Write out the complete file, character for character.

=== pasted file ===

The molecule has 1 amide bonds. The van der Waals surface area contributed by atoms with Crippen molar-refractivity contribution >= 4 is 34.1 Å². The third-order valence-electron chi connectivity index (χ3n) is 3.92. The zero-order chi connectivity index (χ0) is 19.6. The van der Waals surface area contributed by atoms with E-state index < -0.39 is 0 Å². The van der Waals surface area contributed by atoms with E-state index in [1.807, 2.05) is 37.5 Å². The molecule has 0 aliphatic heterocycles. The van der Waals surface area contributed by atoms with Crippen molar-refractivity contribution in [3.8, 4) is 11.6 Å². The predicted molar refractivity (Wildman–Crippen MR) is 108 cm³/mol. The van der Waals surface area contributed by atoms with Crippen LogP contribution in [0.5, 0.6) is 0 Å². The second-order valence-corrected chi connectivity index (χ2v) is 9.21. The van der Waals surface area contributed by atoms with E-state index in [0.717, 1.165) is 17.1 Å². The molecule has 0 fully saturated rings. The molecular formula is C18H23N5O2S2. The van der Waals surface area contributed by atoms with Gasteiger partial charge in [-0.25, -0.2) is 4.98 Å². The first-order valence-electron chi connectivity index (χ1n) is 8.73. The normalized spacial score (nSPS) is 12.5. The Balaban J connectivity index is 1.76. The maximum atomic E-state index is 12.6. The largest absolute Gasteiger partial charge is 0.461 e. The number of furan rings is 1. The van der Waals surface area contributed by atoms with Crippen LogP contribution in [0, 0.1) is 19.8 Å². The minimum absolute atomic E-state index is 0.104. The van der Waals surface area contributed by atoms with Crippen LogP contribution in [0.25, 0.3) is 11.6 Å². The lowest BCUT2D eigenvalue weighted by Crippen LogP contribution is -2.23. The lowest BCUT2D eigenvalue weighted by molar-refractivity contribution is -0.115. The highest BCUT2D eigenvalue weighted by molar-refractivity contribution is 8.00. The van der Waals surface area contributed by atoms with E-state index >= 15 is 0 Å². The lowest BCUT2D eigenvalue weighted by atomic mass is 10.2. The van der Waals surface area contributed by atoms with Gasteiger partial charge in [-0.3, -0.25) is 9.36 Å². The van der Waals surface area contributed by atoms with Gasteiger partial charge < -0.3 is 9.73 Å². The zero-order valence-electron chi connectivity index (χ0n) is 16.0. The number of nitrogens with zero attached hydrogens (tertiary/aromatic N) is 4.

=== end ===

The molecule has 1 amide bonds. The van der Waals surface area contributed by atoms with Crippen molar-refractivity contribution >= 4 is 34.1 Å². The third-order valence-electron chi connectivity index (χ3n) is 3.92. The zero-order chi connectivity index (χ0) is 19.6. The van der Waals surface area contributed by atoms with E-state index < -0.39 is 0 Å². The van der Waals surface area contributed by atoms with E-state index in [1.807, 2.05) is 37.5 Å². The molecule has 0 aliphatic heterocycles. The van der Waals surface area contributed by atoms with Crippen molar-refractivity contribution in [3.8, 4) is 11.6 Å². The predicted molar refractivity (Wildman–Crippen MR) is 108 cm³/mol. The van der Waals surface area contributed by atoms with Crippen LogP contribution in [0.5, 0.6) is 0 Å². The second-order valence-corrected chi connectivity index (χ2v) is 9.21. The van der Waals surface area contributed by atoms with E-state index in [0.717, 1.165) is 17.1 Å². The molecule has 0 fully saturated rings. The molecular formula is C18H23N5O2S2. The van der Waals surface area contributed by atoms with Gasteiger partial charge in [-0.25, -0.2) is 4.98 Å². The first-order valence-electron chi connectivity index (χ1n) is 8.73. The normalized spacial score (nSPS) is 12.5. The Balaban J connectivity index is 1.76. The maximum atomic E-state index is 12.6. The largest absolute Gasteiger partial charge is 0.461 e. The number of furan rings is 1. The van der Waals surface area contributed by atoms with Crippen LogP contribution in [0, 0.1) is 19.8 Å². The minimum absolute atomic E-state index is 0.104. The van der Waals surface area contributed by atoms with Crippen LogP contribution in [0.25, 0.3) is 11.6 Å². The lowest BCUT2D eigenvalue weighted by Crippen LogP contribution is -2.23. The lowest BCUT2D eigenvalue weighted by molar-refractivity contribution is -0.115. The highest BCUT2D eigenvalue weighted by molar-refractivity contribution is 8.00. The van der Waals surface area contributed by atoms with E-state index >= 15 is 0 Å². The lowest BCUT2D eigenvalue weighted by atomic mass is 10.2. The van der Waals surface area contributed by atoms with Gasteiger partial charge in [-0.3, -0.25) is 9.36 Å². The van der Waals surface area contributed by atoms with Gasteiger partial charge < -0.3 is 9.73 Å². The zero-order valence-electron chi connectivity index (χ0n) is 16.0. The number of nitrogens with zero attached hydrogens (tertiary/aromatic N) is 4.